Peninsula Players Brings Ireland to Door County with ‘Outside Mullingar’

Peninsula Players’ current show transports the audience across the sea to Ireland. Playwright John Patrick Shanley, who received a Pulitzer for his play Doubt, offers here a comic tribute to his own heritage after taking a trip with his father to the family farm near the village of Killucan located Outside Mullingar.

While listening to people talk in his cousin’s farmhouse kitchen, Shanley felt that he had made a connection with his family in the old country, and when he wrote the play, he borrowed the names of his uncle Tony and cousins Anthony and Rosemary for three of the four characters.

Peninsula Players Outside Mullingar

Father and son, Tony and Anthony, preparing for a visit from their neighbors in John Patrick Shanley’s prickly Irish love story, “Outside Mullingar,” now on stage at Peninsula Players through Sept. 6. From left are William J. Norris and Jay Whittaker.

The result is a production that charmed those who attended a recent performance at the Players. Typical of many Irish plays, language is delightful: the lilting rhythms of the dialog, the quirky figures of speech that enliven conversation, and above all else, the imaginative stories. When Outside Mullingar begins, we feel as if we are sitting in the Reilly kitchen, getting to know our hosts bit by bit. But then we become caught up in the story and held fast for the remainder of the show.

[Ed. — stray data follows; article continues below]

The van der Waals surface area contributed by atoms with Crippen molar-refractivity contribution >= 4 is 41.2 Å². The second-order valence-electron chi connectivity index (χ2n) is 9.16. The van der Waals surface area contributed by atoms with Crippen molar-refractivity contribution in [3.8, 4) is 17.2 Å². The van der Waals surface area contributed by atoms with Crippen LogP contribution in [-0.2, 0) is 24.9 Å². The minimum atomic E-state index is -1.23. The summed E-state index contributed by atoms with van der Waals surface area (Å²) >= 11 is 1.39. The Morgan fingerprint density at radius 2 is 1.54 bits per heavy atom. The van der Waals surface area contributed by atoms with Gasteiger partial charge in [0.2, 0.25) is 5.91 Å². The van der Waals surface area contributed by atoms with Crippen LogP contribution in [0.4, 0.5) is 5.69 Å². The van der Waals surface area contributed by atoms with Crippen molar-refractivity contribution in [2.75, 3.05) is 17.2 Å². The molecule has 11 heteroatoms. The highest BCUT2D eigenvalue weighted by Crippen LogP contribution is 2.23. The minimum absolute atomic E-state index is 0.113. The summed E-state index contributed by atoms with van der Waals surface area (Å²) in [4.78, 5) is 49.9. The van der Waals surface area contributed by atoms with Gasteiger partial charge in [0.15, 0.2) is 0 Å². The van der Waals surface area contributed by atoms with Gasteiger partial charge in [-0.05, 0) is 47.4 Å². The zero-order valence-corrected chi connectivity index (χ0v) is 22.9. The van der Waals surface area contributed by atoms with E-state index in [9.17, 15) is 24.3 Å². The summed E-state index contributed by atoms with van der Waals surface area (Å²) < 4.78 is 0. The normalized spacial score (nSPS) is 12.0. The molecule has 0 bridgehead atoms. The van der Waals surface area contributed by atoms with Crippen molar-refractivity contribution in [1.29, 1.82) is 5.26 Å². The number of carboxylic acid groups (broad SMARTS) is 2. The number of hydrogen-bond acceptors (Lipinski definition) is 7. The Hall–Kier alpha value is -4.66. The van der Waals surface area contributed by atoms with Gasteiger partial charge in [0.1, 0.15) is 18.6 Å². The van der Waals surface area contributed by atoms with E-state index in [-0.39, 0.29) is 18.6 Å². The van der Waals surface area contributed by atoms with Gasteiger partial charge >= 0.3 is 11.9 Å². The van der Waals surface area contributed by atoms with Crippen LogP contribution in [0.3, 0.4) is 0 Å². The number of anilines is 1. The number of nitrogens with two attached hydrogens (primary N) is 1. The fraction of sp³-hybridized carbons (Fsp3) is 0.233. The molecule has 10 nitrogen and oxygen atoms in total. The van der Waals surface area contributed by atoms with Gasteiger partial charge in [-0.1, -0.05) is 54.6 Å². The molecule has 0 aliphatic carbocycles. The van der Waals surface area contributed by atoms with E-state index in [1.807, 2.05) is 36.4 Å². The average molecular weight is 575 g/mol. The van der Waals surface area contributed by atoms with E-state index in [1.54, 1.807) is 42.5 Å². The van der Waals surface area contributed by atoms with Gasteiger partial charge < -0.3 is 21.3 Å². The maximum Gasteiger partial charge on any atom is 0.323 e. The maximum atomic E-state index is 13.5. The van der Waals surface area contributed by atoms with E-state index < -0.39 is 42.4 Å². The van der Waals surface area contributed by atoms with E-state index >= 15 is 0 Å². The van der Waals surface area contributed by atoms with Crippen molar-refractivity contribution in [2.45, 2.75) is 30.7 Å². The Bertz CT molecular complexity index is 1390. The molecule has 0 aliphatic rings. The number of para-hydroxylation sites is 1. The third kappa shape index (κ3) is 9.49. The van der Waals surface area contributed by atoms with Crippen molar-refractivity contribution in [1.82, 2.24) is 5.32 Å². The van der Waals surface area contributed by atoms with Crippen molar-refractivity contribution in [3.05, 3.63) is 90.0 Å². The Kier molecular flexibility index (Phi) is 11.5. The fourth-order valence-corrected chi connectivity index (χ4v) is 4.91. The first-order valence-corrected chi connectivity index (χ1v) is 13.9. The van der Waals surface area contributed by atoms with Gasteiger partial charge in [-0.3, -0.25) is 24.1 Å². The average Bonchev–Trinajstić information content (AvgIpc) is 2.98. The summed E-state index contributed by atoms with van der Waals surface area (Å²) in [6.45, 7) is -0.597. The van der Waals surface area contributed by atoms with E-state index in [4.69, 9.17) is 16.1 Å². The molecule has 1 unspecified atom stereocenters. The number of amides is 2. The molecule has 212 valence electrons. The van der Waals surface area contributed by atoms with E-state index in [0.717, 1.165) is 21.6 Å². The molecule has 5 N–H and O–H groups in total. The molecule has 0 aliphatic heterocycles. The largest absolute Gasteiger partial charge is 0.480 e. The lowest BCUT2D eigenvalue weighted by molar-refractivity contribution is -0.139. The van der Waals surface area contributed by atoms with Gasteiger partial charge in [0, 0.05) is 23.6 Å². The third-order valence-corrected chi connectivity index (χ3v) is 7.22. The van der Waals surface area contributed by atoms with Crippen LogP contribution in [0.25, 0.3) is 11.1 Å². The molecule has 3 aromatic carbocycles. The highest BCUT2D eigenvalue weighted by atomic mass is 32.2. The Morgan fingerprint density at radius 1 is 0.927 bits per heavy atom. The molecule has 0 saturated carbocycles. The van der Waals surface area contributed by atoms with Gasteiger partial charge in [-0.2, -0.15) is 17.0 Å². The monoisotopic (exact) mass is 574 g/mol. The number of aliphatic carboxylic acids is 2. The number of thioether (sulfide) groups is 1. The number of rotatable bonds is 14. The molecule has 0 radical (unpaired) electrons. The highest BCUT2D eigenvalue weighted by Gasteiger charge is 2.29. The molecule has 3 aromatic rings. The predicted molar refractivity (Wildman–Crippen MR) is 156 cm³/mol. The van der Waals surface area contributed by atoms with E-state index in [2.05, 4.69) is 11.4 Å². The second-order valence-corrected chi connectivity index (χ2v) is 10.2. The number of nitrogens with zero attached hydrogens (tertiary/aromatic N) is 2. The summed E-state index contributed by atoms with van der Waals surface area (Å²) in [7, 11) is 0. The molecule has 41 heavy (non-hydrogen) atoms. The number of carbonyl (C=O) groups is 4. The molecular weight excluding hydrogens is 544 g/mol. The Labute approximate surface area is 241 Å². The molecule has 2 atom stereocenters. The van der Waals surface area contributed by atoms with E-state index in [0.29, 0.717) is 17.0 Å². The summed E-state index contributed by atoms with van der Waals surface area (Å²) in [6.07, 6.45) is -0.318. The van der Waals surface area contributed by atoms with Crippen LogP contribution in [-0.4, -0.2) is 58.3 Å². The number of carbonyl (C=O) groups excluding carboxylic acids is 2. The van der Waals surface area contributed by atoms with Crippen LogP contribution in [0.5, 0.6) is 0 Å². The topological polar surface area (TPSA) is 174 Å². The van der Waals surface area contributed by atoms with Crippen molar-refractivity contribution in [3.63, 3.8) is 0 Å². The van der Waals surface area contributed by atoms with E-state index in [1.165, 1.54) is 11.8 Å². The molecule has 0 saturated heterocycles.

The situation involves land and love, two catalysts that quickly bring family matters to a head. Tony Reilly, with his adult son Anthony, owns one farm, while Aoife Muldoon, with her adult daughter Rosemary, owns a second that is adjacent to it. Tony, who feels he is not long for this world, is reluctant to will the land to his bachelor son as he wants the farm to be handed down through future generations as it has in the past.

Aoife, who has just become a widow when the story begins, intends to leave her land to her adult daughter, hoping she will manage as best she can.

The solution seems to lie in true love, but as we all well know, the course of true love never did run smooth. The possibility of the painfully shy Anthony and aggressively abrasive Rosemary falling in love seems remote, but mishaps and misunderstandings have a way of working themselves out in romantic comedies.

One especially delightful aspect of the play is the use of the Irish folksong “Wild Mountain Thyme” for its evocative imagery as well as its beautiful tune. This lyricism is a pleasant contrast to the broad strokes with which the tale is sketched, often with farcical results.

The four actors offer strong performances and the settings of the two kitchens provide detailed visual appeal.

If the play has a shortcoming, it might be its resolution. While the sustained tension amused the audience, at the same time it seemed an extension of its natural life span.

Outside Mullingar is excellent light summer theater fare, humorous and life affirming. The show runs through Sept. 6.

For information and tickets call 920.868.3287 or visit